Future Peace

Ann Spangler
Ann Spangler

An image of a bridge with the far end bathed in golden light.

No matter how much peace you and I taste in this world, it will not be enough, not nearly enough. The shortfall comes from the fact that we are still living in a broken, disordered world—a place in which children are trafficked for sex and where greed causes financial meltdowns and where politicians grub for power and where we are not all we should be. For perfect peace, we need a reckoning—a true and perfect judgment that will only come, Scripture says, when Christ returns.

The final judgment is that moment when God will say, “Enough!”

Enough chances, enough choices, enough time to turn and do the right thing. What have we done? How have we lived? His judgment will be both a seal and a sentence—a period at the end of our story and a verdict on how well we have lived it.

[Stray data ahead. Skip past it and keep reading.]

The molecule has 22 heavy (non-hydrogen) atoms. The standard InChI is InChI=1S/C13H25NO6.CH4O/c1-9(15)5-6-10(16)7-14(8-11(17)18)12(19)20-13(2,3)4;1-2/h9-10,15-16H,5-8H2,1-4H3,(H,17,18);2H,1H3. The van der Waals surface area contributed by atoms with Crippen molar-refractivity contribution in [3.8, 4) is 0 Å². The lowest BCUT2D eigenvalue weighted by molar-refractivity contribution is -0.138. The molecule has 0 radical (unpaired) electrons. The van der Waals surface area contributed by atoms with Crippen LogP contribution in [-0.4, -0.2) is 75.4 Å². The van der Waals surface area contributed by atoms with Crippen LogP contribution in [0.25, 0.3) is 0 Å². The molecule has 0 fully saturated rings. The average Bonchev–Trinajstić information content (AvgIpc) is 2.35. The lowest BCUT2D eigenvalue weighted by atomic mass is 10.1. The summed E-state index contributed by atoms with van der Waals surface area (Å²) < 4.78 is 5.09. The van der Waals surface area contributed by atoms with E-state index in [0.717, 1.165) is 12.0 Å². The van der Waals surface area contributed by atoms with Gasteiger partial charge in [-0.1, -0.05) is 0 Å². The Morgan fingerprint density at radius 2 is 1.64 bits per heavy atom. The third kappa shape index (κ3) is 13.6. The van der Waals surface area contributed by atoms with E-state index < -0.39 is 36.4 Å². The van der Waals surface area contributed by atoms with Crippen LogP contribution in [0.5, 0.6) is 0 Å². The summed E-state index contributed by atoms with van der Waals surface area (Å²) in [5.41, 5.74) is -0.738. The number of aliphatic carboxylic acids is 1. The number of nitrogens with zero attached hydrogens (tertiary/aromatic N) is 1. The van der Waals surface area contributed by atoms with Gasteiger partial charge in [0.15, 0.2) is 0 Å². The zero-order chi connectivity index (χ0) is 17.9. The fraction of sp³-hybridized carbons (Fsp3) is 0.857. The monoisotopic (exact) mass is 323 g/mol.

The last judgment is not something Christians should anticipate with terror. Instead, we should welcome it. As N. T. Wright observes, “In a world of systematic injustice, bullying, violence, arrogance, and oppression, the thought that there might come a day when the wicked are firmly put in their place and the poor and weak are given their due is the best news there can be.”1

But knowing our own sins and failings, how can we look forward to judgment? Wright points out that future judgment is “good news, first, because the one through whom God’s justice will finally sweep the world is not a hardhearted, arrogant, or vengeful tyrant but rather the Man of Sorrows, who was acquainted with grief; the Jesus who loved sinners and died for them; the Messiah who took the world’s judgment upon himself on the cross.”2

Meanwhile, as people who have tasted God’s mercy, we are called to spread the Good News while there is time for people to respond. Then, when judgment comes, they will, instead, find mercy.

  1. N. T. Wright, Surprised by Hope (San Francisco: HarperOne, 2008), 137.
  2. Ibid., 141.
Originally published January 04, 2018.

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